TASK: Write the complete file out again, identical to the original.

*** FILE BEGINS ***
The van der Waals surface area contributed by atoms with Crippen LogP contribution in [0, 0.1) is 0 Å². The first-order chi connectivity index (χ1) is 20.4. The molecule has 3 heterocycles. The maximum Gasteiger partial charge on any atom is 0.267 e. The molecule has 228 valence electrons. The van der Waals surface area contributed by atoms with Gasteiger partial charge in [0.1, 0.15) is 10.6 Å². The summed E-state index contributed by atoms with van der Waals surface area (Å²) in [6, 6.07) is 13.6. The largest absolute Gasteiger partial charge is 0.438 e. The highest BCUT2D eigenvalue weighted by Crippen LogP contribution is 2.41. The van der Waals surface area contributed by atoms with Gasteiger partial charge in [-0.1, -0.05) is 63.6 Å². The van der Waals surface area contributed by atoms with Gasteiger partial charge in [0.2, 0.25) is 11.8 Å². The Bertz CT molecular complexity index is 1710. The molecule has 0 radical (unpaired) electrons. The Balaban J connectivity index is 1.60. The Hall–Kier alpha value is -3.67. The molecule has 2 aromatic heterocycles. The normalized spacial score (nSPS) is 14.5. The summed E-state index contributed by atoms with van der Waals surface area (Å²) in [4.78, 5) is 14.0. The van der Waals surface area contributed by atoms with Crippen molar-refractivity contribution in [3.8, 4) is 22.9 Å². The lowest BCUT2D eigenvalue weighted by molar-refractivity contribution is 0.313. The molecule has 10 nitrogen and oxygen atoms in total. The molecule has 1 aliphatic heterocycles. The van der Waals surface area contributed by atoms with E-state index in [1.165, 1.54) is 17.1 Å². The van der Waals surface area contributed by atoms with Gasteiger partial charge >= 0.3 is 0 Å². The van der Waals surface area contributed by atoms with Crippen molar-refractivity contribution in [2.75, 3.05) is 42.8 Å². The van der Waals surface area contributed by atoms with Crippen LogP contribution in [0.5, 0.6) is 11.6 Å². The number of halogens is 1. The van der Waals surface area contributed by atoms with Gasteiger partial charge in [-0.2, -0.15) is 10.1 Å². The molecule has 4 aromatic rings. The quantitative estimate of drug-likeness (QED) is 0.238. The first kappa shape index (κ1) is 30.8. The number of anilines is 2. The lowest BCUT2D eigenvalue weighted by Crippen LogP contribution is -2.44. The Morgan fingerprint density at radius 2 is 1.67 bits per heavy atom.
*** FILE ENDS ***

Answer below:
The van der Waals surface area contributed by atoms with Crippen LogP contribution in [0, 0.1) is 0 Å². The first-order chi connectivity index (χ1) is 20.4. The molecule has 3 heterocycles. The maximum Gasteiger partial charge on any atom is 0.267 e. The molecule has 228 valence electrons. The van der Waals surface area contributed by atoms with Gasteiger partial charge in [0.1, 0.15) is 10.6 Å². The summed E-state index contributed by atoms with van der Waals surface area (Å²) in [6, 6.07) is 13.6. The largest absolute Gasteiger partial charge is 0.438 e. The highest BCUT2D eigenvalue weighted by Crippen LogP contribution is 2.41. The van der Waals surface area contributed by atoms with Gasteiger partial charge in [-0.1, -0.05) is 63.6 Å². The van der Waals surface area contributed by atoms with Gasteiger partial charge in [0.2, 0.25) is 11.8 Å². The Bertz CT molecular complexity index is 1710. The molecule has 0 radical (unpaired) electrons. The Balaban J connectivity index is 1.60. The Hall–Kier alpha value is -3.67. The molecule has 2 aromatic heterocycles. The normalized spacial score (nSPS) is 14.5. The summed E-state index contributed by atoms with van der Waals surface area (Å²) in [4.78, 5) is 14.0. The van der Waals surface area contributed by atoms with Crippen molar-refractivity contribution in [3.8, 4) is 22.9 Å². The lowest BCUT2D eigenvalue weighted by molar-refractivity contribution is 0.313. The molecule has 10 nitrogen and oxygen atoms in total. The molecule has 1 aliphatic heterocycles. The van der Waals surface area contributed by atoms with E-state index in [1.165, 1.54) is 17.1 Å². The van der Waals surface area contributed by atoms with Gasteiger partial charge >= 0.3 is 0 Å². The van der Waals surface area contributed by atoms with Crippen molar-refractivity contribution in [2.75, 3.05) is 42.8 Å². The van der Waals surface area contributed by atoms with Crippen LogP contribution in [0.5, 0.6) is 11.6 Å². The number of halogens is 1. The van der Waals surface area contributed by atoms with Gasteiger partial charge in [-0.2, -0.15) is 10.1 Å². The molecule has 4 aromatic rings. The quantitative estimate of drug-likeness (QED) is 0.238. The first kappa shape index (κ1) is 30.8. The number of anilines is 2. The lowest BCUT2D eigenvalue weighted by Crippen LogP contribution is -2.44. The Morgan fingerprint density at radius 2 is 1.67 bits per heavy atom.